Background: This study aimed to explore post-migration lifestyle and weight changes in a sample of migrant women recruited in Modena, Italy. Taking into account the importance of the perceived personal susceptibility in improving prevention and treatment seeking behaviors, we further investigated women’s self-recognition of overweight/obesity. We also examined the changes in self-perceived quality of life after the arrival in Modena. Methods: A cross-sectional study was conducted among 97 female migrants visiting a family counseling in Modena. Socio-demographic information, post-migration changes in lifestyle, dietary habits and selfperceived quality of life were obtained by administering an anonymous questionnaire, created ad hoc with expert consultation and previously tested in a pilot study. Thereafter blood pressure, height and weight were measured. Results: More than half of the sample met criteria for overweight/obesity and 58% reported a weight increase after the arrival in Italy. The increased risk of weight gain after migration was significantly associated with women age, lower education level, African ethnicity and post-migration increased consumption of cheese and snacks/sweets. After applying a conditional multiple logistic regression, ethnicity, age and increased post-migration cheese consumption remained the main predictors of weight gain. More than half of subjects with BMI ≥25 Kg/m2 were not aware of their own overweight or obesity. Such weight underestimation was more common in African migrants than in other ethnicities. Findings about the perceived quality of life showed an overall improved economic situation, although more than half of women revealed deterioration in their social relationships after migration. Conclusions: Our results are important to identify the gaps in the current migrant populations’ health promotion in Modena and suggest that strategies to support female migrants to reinforce good dietary patterns may be the key in preventing unhealthy weight gain. Indeed, understanding immigrant women’s culture, beliefs and traditions of their country of origin, as well as food acculturation, is essential to improve the efficiency of these interventions.

Lifestyle and food habits changes after migration: a focus on immigrant women in Modena (Italy) / Casali, Maria Elisabetta; Borsari, Lucia; Marchesi, Isabella; Borella, Paola; Bargellini, Annalisa. - In: ANNALI DI IGIENE MEDICINA PREVENTIVA E DI COMUNITÀ. - ISSN 1120-9135. - STAMPA. - 27:5(2015), pp. 748-759. [10.7416/ai.2015.2067]

Lifestyle and food habits changes after migration: a focus on immigrant women in Modena (Italy)

Casali, Maria Elisabetta;BORSARI, Lucia;MARCHESI, Isabella;BORELLA, Paola;BARGELLINI, Annalisa
2015-01-01

Abstract

Background: This study aimed to explore post-migration lifestyle and weight changes in a sample of migrant women recruited in Modena, Italy. Taking into account the importance of the perceived personal susceptibility in improving prevention and treatment seeking behaviors, we further investigated women’s self-recognition of overweight/obesity. We also examined the changes in self-perceived quality of life after the arrival in Modena. Methods: A cross-sectional study was conducted among 97 female migrants visiting a family counseling in Modena. Socio-demographic information, post-migration changes in lifestyle, dietary habits and selfperceived quality of life were obtained by administering an anonymous questionnaire, created ad hoc with expert consultation and previously tested in a pilot study. Thereafter blood pressure, height and weight were measured. Results: More than half of the sample met criteria for overweight/obesity and 58% reported a weight increase after the arrival in Italy. The increased risk of weight gain after migration was significantly associated with women age, lower education level, African ethnicity and post-migration increased consumption of cheese and snacks/sweets. After applying a conditional multiple logistic regression, ethnicity, age and increased post-migration cheese consumption remained the main predictors of weight gain. More than half of subjects with BMI ≥25 Kg/m2 were not aware of their own overweight or obesity. Such weight underestimation was more common in African migrants than in other ethnicities. Findings about the perceived quality of life showed an overall improved economic situation, although more than half of women revealed deterioration in their social relationships after migration. Conclusions: Our results are important to identify the gaps in the current migrant populations’ health promotion in Modena and suggest that strategies to support female migrants to reinforce good dietary patterns may be the key in preventing unhealthy weight gain. Indeed, understanding immigrant women’s culture, beliefs and traditions of their country of origin, as well as food acculturation, is essential to improve the efficiency of these interventions.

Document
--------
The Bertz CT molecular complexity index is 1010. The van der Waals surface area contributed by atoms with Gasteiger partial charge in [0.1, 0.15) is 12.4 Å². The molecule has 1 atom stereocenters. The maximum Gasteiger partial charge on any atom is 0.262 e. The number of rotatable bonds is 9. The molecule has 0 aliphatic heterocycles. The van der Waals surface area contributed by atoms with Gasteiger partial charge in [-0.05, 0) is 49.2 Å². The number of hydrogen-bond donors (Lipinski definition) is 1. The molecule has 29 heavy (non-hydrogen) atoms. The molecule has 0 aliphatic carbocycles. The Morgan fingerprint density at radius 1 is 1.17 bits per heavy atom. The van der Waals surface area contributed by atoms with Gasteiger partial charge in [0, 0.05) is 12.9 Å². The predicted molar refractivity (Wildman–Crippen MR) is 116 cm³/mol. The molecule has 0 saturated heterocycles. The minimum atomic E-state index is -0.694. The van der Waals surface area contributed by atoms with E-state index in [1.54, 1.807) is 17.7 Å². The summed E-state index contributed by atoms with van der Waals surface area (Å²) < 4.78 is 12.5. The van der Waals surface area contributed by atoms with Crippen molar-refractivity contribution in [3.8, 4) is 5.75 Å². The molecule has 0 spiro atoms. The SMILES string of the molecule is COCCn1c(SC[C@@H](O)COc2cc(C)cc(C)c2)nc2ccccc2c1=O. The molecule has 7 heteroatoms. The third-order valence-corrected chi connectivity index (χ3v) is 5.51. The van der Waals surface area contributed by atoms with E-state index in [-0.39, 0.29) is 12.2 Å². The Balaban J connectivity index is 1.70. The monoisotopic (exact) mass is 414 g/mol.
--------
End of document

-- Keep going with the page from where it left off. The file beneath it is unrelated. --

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Lifestyle and food habits changes after migration: a focus on immigrant women in Modena (Italy) / Casali, Maria Elisabetta; Borsari, Lucia; Marchesi, Isabella; Borella, Paola; Bargellini, Annalisa. - In: ANNALI DI IGIENE MEDICINA PREVENTIVA E DI COMUNITÀ. - ISSN 1120-9135. - STAMPA. - 27:5(2015), pp. 748-759. [10.7416/ai.2015.2067]
Casali, Maria Elisabetta; Borsari, Lucia; Marchesi, Isabella; Borella, Paola; Bargellini, Annalisa
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Utilizza questo identificativo per citare o creare un link a questo documento: https://hdl.handle.net/11380/1080057
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